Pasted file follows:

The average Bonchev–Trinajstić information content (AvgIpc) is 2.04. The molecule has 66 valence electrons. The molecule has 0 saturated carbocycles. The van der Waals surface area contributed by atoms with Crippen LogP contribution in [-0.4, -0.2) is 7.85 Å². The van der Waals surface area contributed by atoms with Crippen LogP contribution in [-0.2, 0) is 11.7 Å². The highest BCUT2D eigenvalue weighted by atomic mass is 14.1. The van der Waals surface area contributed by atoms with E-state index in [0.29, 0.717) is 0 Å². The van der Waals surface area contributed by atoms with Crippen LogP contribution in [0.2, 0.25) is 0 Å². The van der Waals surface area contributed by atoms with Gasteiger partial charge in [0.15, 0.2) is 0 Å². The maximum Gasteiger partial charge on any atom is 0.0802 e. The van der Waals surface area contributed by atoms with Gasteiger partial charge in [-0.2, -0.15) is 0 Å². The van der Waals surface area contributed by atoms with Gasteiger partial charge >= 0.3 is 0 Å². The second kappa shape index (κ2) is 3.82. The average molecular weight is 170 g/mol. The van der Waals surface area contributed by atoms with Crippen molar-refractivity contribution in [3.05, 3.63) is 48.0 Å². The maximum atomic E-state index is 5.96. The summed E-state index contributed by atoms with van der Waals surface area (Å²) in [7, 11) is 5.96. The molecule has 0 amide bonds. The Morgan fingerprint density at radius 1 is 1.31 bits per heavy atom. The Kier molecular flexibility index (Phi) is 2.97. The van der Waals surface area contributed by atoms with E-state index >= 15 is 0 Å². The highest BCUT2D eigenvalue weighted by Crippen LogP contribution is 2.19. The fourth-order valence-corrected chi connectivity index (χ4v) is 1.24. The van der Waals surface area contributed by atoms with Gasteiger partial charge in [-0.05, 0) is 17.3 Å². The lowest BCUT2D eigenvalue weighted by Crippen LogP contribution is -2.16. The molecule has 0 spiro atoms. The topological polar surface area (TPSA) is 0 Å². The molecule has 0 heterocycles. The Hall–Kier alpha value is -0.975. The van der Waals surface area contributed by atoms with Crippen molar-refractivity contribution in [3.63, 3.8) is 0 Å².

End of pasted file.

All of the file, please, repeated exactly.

The average Bonchev–Trinajstić information content (AvgIpc) is 2.04. The molecule has 66 valence electrons. The molecule has 0 saturated carbocycles. The van der Waals surface area contributed by atoms with Crippen LogP contribution in [-0.4, -0.2) is 7.85 Å². The van der Waals surface area contributed by atoms with Crippen LogP contribution in [-0.2, 0) is 11.7 Å². The highest BCUT2D eigenvalue weighted by atomic mass is 14.1. The van der Waals surface area contributed by atoms with E-state index in [0.29, 0.717) is 0 Å². The van der Waals surface area contributed by atoms with Crippen LogP contribution in [0.2, 0.25) is 0 Å². The van der Waals surface area contributed by atoms with Gasteiger partial charge in [0.15, 0.2) is 0 Å². The maximum Gasteiger partial charge on any atom is 0.0802 e. The van der Waals surface area contributed by atoms with Gasteiger partial charge in [-0.2, -0.15) is 0 Å². The van der Waals surface area contributed by atoms with Gasteiger partial charge >= 0.3 is 0 Å². The second kappa shape index (κ2) is 3.82. The average molecular weight is 170 g/mol. The van der Waals surface area contributed by atoms with Crippen molar-refractivity contribution in [3.05, 3.63) is 48.0 Å². The maximum atomic E-state index is 5.96. The summed E-state index contributed by atoms with van der Waals surface area (Å²) in [7, 11) is 5.96. The molecule has 0 amide bonds. The Morgan fingerprint density at radius 1 is 1.31 bits per heavy atom. The Kier molecular flexibility index (Phi) is 2.97. The van der Waals surface area contributed by atoms with E-state index >= 15 is 0 Å². The highest BCUT2D eigenvalue weighted by Crippen LogP contribution is 2.19. The fourth-order valence-corrected chi connectivity index (χ4v) is 1.24. The van der Waals surface area contributed by atoms with Gasteiger partial charge in [-0.05, 0) is 17.3 Å². The lowest BCUT2D eigenvalue weighted by Crippen LogP contribution is -2.16. The molecule has 0 spiro atoms. The topological polar surface area (TPSA) is 0 Å². The molecule has 0 heterocycles. The Hall–Kier alpha value is -0.975. The van der Waals surface area contributed by atoms with Crippen molar-refractivity contribution in [3.63, 3.8) is 0 Å².